Of course,it was not only work during AOM because social interactions are also very important. On Friday evening, we hosted the first ever VU Party at AOM. The party was organized in an art gallery and although it was quite a distance removed from the conference venues, it was extremely well attended. I arrived a bit late because of the Careers in the Rough workshop and by the time I came in, the gallery was fully crowed with people joining the VU party. In other words: it was a great success!
Another success was the Careers Division PDW social on Saturday evening. Gina Dokko,the PDW chair of 2017-2018, had chosen the perfect spot for the social at Eatalian. What a wonderful place that is! It feels like you are walking in ashop that sells Italian produce but then you suddenly see people walking around with wine and sitting at bars to eat fresh food. Really cool place! The drinksand food at the social were also very nice, and attendance was great, resulting in a Careers social that will be difficult to surpass next year. Unfortunately for me, that will be my challenge to master as I will be responsible fororganizing that particular social (more on that in a bit). Good thing I know the current program chair Jamie Ladge, who actually lives in Boston, so that helps. 😊
AOM Day 3: The“Used-to-be-day-off-but-now-busiest-day-ever” Day
I wasasking some people at the Careers Social on Saturday evening what their planswere for Sunday. Many of them replied: “enjoying Chicago and having a dayoff!”. It’s true: Sunday is usually the day in which you can recover from thePDW sessions and also prepare for the upcoming two days of paper sessions. AndI remember when my Sunday was also a day off during which I could explore townand enjoy the scenery a bit. Not anymore, though! This time, my Sunday startedat 8 AM (granted, this was a nice breakfast hosted by WU Vienna!) and endedaround 11 PM. In between? An editorial board meeting of Career DevelopmentInternational, an executive team meeting of the Careers Division, an editorialboard meeting of Journal of Vocational Behavior, and finally two (!) workingdinners with the executive team of the Careers Division, as well as the Journalof Vocational Behavior associate editors. Busy day but a fun day! I evenofficially received the award for the Career Development International BestPaper of 2017. This news had been shared a while back already but of courseit’s very nice to actually have the award now.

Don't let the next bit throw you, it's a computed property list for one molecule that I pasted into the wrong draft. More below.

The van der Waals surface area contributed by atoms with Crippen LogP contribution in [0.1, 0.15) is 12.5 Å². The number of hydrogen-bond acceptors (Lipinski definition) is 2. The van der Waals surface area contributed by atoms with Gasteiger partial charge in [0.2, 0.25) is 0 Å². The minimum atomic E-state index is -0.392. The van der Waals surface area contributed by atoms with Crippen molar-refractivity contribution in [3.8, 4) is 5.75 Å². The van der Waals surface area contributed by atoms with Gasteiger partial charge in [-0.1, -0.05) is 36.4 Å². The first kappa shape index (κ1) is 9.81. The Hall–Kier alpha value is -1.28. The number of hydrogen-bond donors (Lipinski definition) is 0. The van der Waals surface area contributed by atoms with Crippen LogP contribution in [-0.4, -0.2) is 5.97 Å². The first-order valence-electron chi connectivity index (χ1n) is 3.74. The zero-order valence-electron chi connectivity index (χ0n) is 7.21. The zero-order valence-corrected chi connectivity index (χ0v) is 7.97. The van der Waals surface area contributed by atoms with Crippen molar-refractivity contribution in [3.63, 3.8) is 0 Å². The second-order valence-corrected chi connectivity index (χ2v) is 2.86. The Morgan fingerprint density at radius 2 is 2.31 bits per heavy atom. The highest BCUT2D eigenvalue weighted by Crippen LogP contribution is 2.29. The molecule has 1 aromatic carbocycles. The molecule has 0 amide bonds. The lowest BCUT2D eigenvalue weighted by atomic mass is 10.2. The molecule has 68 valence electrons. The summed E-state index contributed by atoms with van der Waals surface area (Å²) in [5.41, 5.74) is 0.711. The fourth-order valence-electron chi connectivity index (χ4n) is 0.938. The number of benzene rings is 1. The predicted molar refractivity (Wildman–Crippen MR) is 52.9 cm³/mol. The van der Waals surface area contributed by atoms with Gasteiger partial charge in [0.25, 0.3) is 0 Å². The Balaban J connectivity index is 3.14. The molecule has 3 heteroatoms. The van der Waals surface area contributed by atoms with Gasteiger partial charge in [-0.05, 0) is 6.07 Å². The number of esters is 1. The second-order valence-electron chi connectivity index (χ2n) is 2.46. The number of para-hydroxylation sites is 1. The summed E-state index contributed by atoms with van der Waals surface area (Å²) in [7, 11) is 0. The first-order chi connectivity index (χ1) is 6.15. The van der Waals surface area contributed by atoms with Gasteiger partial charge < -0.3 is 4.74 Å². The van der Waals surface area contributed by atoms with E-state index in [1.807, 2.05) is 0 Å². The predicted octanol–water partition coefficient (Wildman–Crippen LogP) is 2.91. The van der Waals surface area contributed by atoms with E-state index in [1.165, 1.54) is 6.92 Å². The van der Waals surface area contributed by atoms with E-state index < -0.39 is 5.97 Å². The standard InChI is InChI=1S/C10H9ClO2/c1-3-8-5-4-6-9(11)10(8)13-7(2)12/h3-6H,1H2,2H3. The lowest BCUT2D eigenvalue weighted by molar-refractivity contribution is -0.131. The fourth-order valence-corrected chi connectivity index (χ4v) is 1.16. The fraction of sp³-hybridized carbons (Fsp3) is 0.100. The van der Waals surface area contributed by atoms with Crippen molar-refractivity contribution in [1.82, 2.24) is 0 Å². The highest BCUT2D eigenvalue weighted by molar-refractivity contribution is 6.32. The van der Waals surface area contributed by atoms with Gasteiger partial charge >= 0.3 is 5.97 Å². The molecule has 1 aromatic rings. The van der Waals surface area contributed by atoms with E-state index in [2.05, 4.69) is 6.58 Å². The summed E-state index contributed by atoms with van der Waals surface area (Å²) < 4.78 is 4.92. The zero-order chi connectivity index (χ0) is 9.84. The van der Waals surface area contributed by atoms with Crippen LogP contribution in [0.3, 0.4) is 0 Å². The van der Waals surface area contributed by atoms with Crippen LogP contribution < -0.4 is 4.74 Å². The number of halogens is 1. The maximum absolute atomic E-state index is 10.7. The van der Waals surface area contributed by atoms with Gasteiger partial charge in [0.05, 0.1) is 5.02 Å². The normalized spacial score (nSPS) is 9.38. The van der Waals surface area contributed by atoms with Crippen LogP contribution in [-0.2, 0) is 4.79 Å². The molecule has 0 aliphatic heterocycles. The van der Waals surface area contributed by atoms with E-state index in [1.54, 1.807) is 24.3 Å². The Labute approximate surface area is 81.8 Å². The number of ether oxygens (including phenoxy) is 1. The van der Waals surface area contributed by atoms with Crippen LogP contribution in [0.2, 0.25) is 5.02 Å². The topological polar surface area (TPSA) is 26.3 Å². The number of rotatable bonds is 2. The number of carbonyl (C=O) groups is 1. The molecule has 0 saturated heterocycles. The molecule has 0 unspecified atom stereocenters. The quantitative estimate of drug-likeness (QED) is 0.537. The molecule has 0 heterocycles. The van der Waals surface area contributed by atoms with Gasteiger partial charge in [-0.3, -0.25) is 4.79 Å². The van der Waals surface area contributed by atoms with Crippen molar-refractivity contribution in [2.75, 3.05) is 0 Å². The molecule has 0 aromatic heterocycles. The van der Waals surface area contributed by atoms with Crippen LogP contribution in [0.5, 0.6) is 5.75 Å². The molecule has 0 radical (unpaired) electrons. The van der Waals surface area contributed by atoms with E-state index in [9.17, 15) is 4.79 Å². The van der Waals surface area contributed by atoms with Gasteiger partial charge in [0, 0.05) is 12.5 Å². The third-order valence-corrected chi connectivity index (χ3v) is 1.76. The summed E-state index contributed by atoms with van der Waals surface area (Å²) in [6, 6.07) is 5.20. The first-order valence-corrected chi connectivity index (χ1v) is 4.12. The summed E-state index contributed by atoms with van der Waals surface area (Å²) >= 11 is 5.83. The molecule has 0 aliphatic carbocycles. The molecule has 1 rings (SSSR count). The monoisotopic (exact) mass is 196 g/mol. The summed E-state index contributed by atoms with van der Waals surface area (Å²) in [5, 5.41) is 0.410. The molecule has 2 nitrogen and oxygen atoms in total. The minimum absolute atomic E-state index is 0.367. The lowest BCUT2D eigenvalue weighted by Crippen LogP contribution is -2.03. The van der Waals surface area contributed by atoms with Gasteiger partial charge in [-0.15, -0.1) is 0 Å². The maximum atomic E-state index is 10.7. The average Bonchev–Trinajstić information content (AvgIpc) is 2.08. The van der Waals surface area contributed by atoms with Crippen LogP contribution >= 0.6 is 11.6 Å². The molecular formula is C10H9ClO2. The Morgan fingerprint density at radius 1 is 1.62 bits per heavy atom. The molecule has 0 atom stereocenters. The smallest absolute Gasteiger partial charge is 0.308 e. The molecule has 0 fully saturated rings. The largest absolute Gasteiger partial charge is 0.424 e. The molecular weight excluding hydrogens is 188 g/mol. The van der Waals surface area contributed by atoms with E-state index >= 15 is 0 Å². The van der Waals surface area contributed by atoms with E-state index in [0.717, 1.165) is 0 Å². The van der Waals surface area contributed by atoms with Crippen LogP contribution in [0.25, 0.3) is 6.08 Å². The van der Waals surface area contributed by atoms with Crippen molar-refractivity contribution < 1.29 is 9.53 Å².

AOM Day 4 and 5: The Paper Presentations (but mostly project meetings)
Two days left and a LOT of paper sessions to potentially visit. Well, the choice for the first session was actually not very difficult as it was a session I co-organized. Led by Rowena Blokker, a PhD student that I supervise (we agreed that we can just say “my PhD” when I talk about her, although it sounds a bit possessive but it is so much easier than the longer version…), this showcase symposium focused on the 20th Century School-to-Work-Transition and featured six presentations on this topic. I think we had a great collection of scholars in the session, as well as a strong discussant in the person of Andreas Hirschi from the University of Bern. I even managed to present a paper that was not my own, although I am not sure I should make a living out of that… it’s pretty difficult! Anyway, the session was good, well attended, and we got some good questions at the end. Overall a great start of our Monday at AOM. After this one, I ran over from the Sheraton to the Hyatt for another session, this one being about career research on aging workers. It was a nice discussion about how scholarly research on older workers can contribute to a better understanding of pre-retirement and post-retirement careers, and we explored some potential research avenues for doing so.